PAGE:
# open and create ./source/_drafts/My-First-Blog-Post.org

Lets add some texts in our new post

#+TITLE: My First Blog Post
#+TAGS: org-mode, hexo

This is some content.

* Hello there

  This is other content.

  #+BEGIN_SRC sh
    # Test emacs's syntax highlight
    echo "Hello hexo-renderer-org"

Saving changes to your org-mode files will be automatically detected by the running hexo server and regenerated as static HTML files, but you must refresh the browser to view the changes.

Your post should look something like this is browser:

If you dislike having to manually refresh the browser each time, the hexo-livereload or hexo-browsersync plugins can do it automatically.

To install the hexo-browsersync plugin (my personal favorite):

npm install hexo-browsersync --save
hexo server --draft --open # restart the server


Other Hexo plugins can be easily installed in this same way, using npm.

Many plugins will have configuration that can be tweaked form within the project's _config.yml file. You'll need to consult each plugin's documentation for their specific configuration properties.

In the case of hexo-browsersync, the defaults work fine and don't requre editiog the _config.yml file.

Displaying summary excerpts in listings

Say you have a lenghty post and don't like the fact that the entire article is displayed in the listing pages…

You can mark a spot in your org-mode file with #+HTML: <!-- more --> to hide it from the listing pages. It will be replaced with a "Read more" link that will open the rest of the article content.

#+TITLE: My First Blog Post
#+TAGS: org-mode, hexo

This is a summary of the post.

#+HTML: <!-- more -->

This is some content.

* Hello there

  This is other content.

  #+BEGIN_SRC sh
    # Test emacs's syntax highlight
    echo "Hello hexo-renderer-org"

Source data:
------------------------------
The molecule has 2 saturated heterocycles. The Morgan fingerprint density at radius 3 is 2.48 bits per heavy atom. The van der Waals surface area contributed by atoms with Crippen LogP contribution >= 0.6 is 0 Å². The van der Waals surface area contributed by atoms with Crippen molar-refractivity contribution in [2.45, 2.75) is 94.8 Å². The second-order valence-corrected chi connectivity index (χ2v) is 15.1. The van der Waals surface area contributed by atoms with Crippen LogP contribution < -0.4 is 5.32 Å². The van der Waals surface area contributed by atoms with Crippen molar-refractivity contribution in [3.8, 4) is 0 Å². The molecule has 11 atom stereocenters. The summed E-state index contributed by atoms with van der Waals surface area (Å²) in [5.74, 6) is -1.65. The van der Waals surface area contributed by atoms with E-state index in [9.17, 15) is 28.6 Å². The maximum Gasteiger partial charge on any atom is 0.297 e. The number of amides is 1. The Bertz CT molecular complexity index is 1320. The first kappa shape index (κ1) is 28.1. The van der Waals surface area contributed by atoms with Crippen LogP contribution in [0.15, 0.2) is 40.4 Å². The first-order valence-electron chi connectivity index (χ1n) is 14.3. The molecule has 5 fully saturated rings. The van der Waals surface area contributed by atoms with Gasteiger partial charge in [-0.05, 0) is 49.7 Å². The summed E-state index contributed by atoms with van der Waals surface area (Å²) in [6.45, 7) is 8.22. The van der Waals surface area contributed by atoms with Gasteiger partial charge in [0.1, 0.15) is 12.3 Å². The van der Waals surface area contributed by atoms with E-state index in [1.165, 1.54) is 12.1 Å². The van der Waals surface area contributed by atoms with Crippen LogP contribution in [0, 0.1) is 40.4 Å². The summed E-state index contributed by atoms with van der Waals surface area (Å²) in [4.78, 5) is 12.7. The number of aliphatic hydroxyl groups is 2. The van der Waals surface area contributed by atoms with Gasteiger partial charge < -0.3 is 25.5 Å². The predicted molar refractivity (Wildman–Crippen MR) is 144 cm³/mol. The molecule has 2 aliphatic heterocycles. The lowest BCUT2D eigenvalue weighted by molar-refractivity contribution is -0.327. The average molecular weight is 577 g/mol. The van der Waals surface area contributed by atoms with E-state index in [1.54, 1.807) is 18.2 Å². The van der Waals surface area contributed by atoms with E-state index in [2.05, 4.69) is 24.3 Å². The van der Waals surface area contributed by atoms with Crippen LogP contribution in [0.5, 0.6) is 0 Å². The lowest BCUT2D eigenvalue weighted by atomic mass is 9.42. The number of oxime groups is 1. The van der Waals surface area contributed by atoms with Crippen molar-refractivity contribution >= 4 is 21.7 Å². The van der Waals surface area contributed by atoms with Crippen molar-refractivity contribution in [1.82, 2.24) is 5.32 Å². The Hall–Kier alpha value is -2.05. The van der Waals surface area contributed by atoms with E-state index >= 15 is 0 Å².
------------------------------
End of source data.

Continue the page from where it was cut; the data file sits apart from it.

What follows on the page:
Inserting images

Images and other asset files can be placed in subdirectories under the ./sources/ folder. Use this picture of the original A-Team from Wikipedia as a test. Download it and save it to this path:


Edit your original post, inserting a markdown image link with a reference to /images/Ateam.jpg:

#+TITLE: My First Blog Post
#+TAGS: org-mode, hexo

This is some content.


However, this is not the org-mode way to insert image, in https://orgmode.org way, we can use M-x org-toggle-inline-image to show the image in our emacs (GUI).

To make assets be organized in folders for each posts. It requires enabling the post_asset_folder: true setting in _config.yml.

post_asset_folder: true

After enable this feature, let's create a asset directory with the same name as our post:

mkdir -p source/_posts/My-First-Blog-Post
wget https://upload.wikimedia.org/wikipedia/en/9/93/Ateam.jpg -O source/_posts/My-First-Blog-Post/Ateam.jpg

then, edit our org-mode file, you can use C-c i to insert file you want;

#+TITLE: My First Blog Post
#+TAGS: org-mode, hexo

This is some content.


Now you should see something like this in the browser:

Publishing drafts

When it's time to move the draft to a "live" post for the world to see, we just need move file in sources/_drafts folder to sources/_posts folder then add timestamp.

# Move org-mode file
mv sources/_drafts/My-First-Blog-Post.org  sources/_posts
# Move assets
mv sources/_drafts/My-First-Blog-Post      sources/_posts

Now, edit the sources/_posts/My-First-Blog-Post.org, add Export-options #+DATE: to your post, you can use C-u C-c . add timestamp.

Your posts should look like this:

#+TITLE: My First Blog Post
#+DATE: <2017-03-05 Sun 11:45>
#+TAGS: org-mode, hexo

This is some content.


Finally, prepare the entire site for deployment. Run the hexo generate command:

hexo generate
# generates -> ./public/

Everything that is required to run the website will be placed inside the ./public folder. You are all set to take this folder and transfer it to your public webserver or CDN.

Next steps

For next steps, please refer to orginal post: Getting Started with the Hexo Blogging Framework.

If you has any question, feel free to submit issue.